Sprinter Elaine Thompson-Herah knows how to turn on the boosters on the big stage. The 30-year-old Jamaican is the only woman to record the sprint double in successive Olympics. She won the 100m and 200m in Rio and Tokyo. Her Jamaican compatriot Usain Bolt is the only sprinter to achieve the magnificent feat in three successive Olympics between 2008 and 2016. Now, Elaine has her eyes on her maiden individual World Athletics Championships gold.

Unlike Bolt, Elaine was not a sprinting phenomenon spotted young. Hailing from rural Jamaica, Elaine’s best performance at the Jamaican High School Championships — the iconic tournament that saw the first sparks of Olympic champions Bolt, Shelly-Ann Fraser-Pryce, and Yohan Blake — was fourth place in 100m in 2009. Two years later, she was left out of Manchester High School’s track and field team.

From a shaky start, she has gone on to establish herself as one of Jamaica’s finest athletes, with five Olympic gold medals to her credit.

She is a first-generation athlete in her family. Elaine’s father was never interested in her desire to pursue athletics. He did try to dissuade her, but the determined youngster had her way.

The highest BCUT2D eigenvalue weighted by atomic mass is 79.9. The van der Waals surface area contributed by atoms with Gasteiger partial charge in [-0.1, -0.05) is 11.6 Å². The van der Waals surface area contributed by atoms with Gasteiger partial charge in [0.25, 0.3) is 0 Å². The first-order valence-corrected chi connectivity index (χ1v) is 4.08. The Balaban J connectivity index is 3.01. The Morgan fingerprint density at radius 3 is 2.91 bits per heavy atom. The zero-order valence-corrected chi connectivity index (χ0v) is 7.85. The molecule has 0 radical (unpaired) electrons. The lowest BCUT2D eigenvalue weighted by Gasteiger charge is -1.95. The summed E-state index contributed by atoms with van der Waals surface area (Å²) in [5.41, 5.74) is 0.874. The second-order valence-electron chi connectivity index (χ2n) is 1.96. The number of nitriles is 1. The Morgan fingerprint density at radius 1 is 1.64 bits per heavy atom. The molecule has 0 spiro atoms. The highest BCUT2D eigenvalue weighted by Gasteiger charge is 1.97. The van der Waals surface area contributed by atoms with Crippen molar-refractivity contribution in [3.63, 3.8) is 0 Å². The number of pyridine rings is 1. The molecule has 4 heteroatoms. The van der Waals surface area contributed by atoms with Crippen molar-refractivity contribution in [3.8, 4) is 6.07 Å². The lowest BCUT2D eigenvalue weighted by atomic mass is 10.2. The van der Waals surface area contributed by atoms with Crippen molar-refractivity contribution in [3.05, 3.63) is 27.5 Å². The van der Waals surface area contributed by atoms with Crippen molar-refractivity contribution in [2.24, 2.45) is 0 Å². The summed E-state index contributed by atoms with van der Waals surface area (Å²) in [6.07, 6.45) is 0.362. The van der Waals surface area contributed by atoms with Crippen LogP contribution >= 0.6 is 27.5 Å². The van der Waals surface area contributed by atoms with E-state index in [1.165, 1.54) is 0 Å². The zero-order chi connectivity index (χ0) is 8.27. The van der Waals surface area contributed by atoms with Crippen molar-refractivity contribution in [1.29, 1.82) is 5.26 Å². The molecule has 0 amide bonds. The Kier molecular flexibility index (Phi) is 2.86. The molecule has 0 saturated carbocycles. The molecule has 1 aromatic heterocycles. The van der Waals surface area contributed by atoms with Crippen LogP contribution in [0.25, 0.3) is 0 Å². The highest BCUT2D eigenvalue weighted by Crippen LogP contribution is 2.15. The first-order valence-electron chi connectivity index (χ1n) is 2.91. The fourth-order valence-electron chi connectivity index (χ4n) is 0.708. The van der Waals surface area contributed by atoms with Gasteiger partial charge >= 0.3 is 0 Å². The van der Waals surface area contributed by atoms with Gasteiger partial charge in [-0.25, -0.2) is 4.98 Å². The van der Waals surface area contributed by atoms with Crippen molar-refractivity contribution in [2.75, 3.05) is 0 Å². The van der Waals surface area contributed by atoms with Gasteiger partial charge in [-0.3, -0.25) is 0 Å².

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The credit for paving her path in athletics should, perhaps, go to her grandmother Hycenth, who inadvertently awakened Elaine’s love for sprinting by sending her to shops with a promise of allowing her to watch cartoons and movies. She would run back as fast as she could. “As soon as I sat in front of the TV, I did not want to move again,” Elaine told World Athletics .


From a shaky start, Elaine has gone on to establish herself as one of Jamaica’s finest athletes

However, Elaine’s career didn’t take off until 2015 when her coach, legendary Stephen Francis, known for his ability to shape world-class athletes, gave her a reality check.

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Elaine trained at Francis’ MVP (Maximising Velocity & Power) Track & Field Club based at the University of Technology in Kingston, Jamaica, along with two-time 100m Olympic champion Fraser Pryce. The coach felt Elaine was training and performing below her potential.

“He told me I could do better in training and that I was not producing the times on the track that I should be. He told me not to be scared of people, be less serious, smile more and shake it up,” Elaine told World Athletics .

And, she did shake up the sprint world.

At the Rio Olympics, she became the Olympic champion with a time of 10.71 seconds. She followed that with the 200m gold, clocking 21.78s. In Tokyo, she repeated the feat, improving her timing, establishing herself as one of the world’s greatest athletes.

While her timing of Tokyo 100m gold timing of 10.61s is an Olympic record, her 200m timing of 21.53s is the second fastest ever.

The lone global title missing from Elaine’s trophy cabinet is an individual World Championships gold. She won 200m silver and 4x100m relay gold in 2015.